BAF Applauds Bipartisan Push for Reauthorized Transportation Bill

WASHINGTON, DC – U.S. House of Representatives Aaron Schock (R-IL) and John Carney (D-DE) submitted a letter signed by 111 colleagues to President Barack Obama urging a six-year and fully funded transportation reauthorization bill.  The letter included signatures from 62 Democrats and 49 Republicans. In response, Marcia Hale, President of Building America’s Future issued the following statement:

“We applaud this bipartisan effort towards passing a six-year and fully funded transportation bill. We also urge Congress and the Obama Administration to embrace reforms and innovations so that our roads, bridges and transit systems will meet the demands of the 21st Century. A new transportation bill should set clear priorities based on increasing long-term economic benefits and mobility while bringing greater accountability and transparency to the decision-making process. We need to streamline the process so that projects are built on time, within budget and leverage federal, state and local funding with investments from the private sector. Only by working together can we make the hard choices needed to rebuild and modernize our transportation networks.”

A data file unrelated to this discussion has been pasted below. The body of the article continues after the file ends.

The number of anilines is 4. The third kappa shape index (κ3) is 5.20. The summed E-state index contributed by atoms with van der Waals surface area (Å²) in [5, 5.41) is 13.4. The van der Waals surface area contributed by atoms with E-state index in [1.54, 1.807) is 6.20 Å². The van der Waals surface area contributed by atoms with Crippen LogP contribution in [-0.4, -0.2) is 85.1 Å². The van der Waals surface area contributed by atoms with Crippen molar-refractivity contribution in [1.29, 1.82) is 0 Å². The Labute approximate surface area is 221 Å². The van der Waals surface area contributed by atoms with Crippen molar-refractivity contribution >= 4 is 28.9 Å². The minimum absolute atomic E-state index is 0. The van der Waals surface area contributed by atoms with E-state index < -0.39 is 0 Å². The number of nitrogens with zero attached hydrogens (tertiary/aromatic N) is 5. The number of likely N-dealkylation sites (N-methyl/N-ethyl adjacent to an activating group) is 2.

Building America’s Future Educational Fund recently released a new report – “Falling Apart and Falling Behind” – comparing the transportation infrastructure investments in the U.S. with those being made by our economic competitors:

  • U.S. infrastructure has fallen from first place in the World Economic Forum’s 2005 economic competitiveness ranking to number 15 today.
  • China now boasts six of the world’s top ten ports – and none of the top ten are located in the U.S.
  • U.S. air traffic control is managed by the same ground based system developed in the 1950’s.
  • The U.S. is one of the only leading nations without a national plan for public-private partnerships for infrastructure projects or a National Infrastructure Bank to finance large-scale projects and leverage private capital.

The report includes a series of recommendations to policymakers; chief among them is to develop a national infrastructure strategy for the next decade that makes choices based on economics, not politics. For the full report and more information, please visit

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